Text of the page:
Pat (Get Kids to Read) Tierney
Stoeke, Janet Morgan. The Loopy Coop Hens. New York: Dutton Children's, 2011. Print.
The Loopy Coop Hens is a picture book mystery book of sorts. The hens of this farm love their rooster friend. But they are jealous that he can fly. They try and they try to fly but can’t. But the rooster has a secret. Will the hens learn the truth about the rooster?
Stoeke has written a good picture book that children will enjoy about a group of hens who want to fly. I would recommend this for children ages 2-6.
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Nancy
Mar 15, 2013 Nancy rated it it was amazing
Midge, Dot and Pip are smitten with Rooster Sam. They are convinced that Sam can fly. Now the hens are not sure how he does it, but they do know that Sam is tall and snowy white and even his toes are golden yellow. Yep, these girls have quite the crush on ol’ Sam.

They try to fly, not a success, they cannot figure it out - even moths can fly, so why are they having such a difficulty.

One morning the girls are up early, they are going to watch Sam and copy his every move.

Huh! Sam has a secret.

T
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Liza Gilbert
Dec 15, 2011 Liza Gilbert rated it did not like it
Shelves: picture-books
This review has been hidden because it contains spoilers. To view it, click here.
Jonathon
Feb 14, 2013 Jonathon rated it really liked it
Shelves: picture-books
The Loopy Coop Hens has very simple illustrations, but are really clear; it depends on what you like. I like more complex illustrations, but for someone who likes the simple illustrations, they are wonderful. The story is funny. At the end of the story all of the chickens find out that the rooster cannot fly, but they love him just the same. There are some deeper meanings hidden within the text that you could use for students.
I gave this book 4 stars, and that was strictly because of the story i
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Barbara
Feb 25, 2013 Barbara rated it really liked it
Shelves: picture-books
This is basically a beginning reader in picture book format. The hilarious chickens from Minerva Louise author Janet Stoeke are in full form thinking that a fox is tossing apples down from the apple tree to disturb their peace and quiet. Humorous dialog and silly antics abound when they undertake an exploration of the situation. For beginning readers comfortable with reading simple sentences. Children in K-1st grade will appreciate the chicken humor. Lots of great vocabulary and the illustration ...more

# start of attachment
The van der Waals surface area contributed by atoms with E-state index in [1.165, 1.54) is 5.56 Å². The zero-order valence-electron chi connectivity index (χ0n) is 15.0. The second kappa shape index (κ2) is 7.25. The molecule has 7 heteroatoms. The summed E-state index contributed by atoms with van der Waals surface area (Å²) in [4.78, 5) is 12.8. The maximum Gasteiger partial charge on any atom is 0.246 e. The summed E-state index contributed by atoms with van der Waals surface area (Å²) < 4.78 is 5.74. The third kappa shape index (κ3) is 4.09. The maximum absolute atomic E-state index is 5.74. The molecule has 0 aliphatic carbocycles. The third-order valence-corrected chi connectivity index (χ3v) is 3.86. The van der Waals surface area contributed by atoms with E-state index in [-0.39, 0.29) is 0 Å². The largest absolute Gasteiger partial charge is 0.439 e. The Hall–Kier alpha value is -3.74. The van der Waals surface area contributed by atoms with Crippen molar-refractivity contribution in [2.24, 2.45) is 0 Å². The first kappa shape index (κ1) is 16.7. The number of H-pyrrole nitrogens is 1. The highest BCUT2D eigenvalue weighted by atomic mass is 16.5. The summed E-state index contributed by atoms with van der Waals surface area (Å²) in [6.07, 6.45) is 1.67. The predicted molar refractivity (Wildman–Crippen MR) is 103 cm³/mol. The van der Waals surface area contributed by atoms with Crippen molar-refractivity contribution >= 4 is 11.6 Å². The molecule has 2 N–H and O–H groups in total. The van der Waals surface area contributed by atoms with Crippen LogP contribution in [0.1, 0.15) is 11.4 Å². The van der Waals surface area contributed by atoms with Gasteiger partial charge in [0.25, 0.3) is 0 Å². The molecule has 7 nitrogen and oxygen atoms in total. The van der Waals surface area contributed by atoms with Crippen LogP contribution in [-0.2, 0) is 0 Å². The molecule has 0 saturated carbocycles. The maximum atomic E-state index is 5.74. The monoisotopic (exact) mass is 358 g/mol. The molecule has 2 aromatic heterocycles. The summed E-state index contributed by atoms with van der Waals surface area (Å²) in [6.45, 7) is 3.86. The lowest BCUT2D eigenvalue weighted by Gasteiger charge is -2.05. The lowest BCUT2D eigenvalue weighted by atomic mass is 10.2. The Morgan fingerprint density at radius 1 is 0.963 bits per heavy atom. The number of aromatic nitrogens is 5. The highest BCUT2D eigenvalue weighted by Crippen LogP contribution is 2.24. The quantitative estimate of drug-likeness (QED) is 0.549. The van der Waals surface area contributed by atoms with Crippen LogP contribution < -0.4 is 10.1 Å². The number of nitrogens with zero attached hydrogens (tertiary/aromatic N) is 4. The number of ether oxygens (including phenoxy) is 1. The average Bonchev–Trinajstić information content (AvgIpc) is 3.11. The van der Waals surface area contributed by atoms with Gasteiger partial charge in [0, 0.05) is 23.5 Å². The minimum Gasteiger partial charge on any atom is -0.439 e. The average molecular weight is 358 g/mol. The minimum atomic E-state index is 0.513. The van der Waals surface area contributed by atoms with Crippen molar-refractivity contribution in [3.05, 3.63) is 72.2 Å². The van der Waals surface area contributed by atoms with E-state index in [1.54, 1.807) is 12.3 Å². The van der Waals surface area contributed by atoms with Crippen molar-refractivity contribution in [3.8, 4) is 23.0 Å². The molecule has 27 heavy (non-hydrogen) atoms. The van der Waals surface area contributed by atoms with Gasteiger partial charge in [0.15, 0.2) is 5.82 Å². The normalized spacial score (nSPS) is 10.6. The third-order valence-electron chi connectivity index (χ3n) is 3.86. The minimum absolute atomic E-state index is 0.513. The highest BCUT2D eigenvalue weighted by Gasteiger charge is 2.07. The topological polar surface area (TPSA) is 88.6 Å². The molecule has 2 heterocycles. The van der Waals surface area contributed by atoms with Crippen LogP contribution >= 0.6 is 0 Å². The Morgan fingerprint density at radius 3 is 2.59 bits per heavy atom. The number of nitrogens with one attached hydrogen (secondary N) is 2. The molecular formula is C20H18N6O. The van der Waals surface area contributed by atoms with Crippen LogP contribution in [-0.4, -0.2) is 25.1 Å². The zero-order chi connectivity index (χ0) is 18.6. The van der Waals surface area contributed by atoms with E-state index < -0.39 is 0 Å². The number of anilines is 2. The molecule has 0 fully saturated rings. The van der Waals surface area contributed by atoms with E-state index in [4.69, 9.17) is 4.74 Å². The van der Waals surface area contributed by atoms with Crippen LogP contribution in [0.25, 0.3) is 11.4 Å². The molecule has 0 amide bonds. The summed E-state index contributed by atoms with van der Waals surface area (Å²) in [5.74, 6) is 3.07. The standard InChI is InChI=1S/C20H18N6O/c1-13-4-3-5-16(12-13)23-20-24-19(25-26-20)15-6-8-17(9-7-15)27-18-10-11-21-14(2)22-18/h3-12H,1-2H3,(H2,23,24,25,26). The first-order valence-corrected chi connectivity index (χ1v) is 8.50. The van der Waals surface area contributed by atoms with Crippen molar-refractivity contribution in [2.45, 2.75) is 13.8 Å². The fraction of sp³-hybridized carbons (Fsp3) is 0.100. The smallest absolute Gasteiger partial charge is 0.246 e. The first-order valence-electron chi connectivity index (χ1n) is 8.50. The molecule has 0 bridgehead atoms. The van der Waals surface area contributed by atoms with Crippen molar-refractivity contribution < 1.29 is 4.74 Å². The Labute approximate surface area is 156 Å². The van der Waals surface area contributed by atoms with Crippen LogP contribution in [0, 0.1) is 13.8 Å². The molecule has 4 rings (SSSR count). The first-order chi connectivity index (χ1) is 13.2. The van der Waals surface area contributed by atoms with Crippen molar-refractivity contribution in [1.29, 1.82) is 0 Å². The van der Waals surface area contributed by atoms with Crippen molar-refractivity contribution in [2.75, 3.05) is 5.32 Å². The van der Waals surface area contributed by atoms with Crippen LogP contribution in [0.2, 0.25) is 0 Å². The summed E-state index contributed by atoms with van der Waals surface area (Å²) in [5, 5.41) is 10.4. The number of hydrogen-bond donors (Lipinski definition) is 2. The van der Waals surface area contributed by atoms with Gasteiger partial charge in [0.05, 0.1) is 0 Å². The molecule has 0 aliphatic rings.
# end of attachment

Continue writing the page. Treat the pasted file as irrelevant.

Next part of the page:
The Library Lady
Apr 06, 2011 The Library Lady rated it really liked it
Shelves: picture-books
This cute. This is funny. But the hens who worship their rooster, discover that he is a fraud (he can't fly) and continue to adore him anyway remind me ominously of the sort of women chronicled in Smart Women Foolish Choices.Or worse still, Twilight......
Laura Salas
Jul 21, 2011 Laura Salas rated it really liked it
Shelves: children-s, pbs
This review has been hidden because it contains spoilers. To view it, click here.
Karen Arendt
May 09, 2011 Karen Arendt rated it really liked it
Three hens admire how rooster can fly (or at least they think he flies). They have never seen him fly but every morning he is on the roof. They follow him and realize that he does not fly, but they love him anyway. The story is broken up into three chapters even though it is a picture book. This is a good introduction to beginner reader books. The theme about accepting people (or animals) as they are is a good lesson to learn as well. Simple illustrations portray the pride of the rooster and the ...more
Melanie
The hens of Loopy Coop love their Rooster Sam. He can fly. Or can he? The hens devise a plan to watch him fly because they haven't seen him actually fly. They quickly learn that he can't fly at all, but he is white and has very orange toes and his comb falls just so. They love him anyway.

This is a picture book in chapter book format. This type of picture book doesn't flow well and is choppy. The story does not lend itself to a read-aloud.
Shanshad Whelan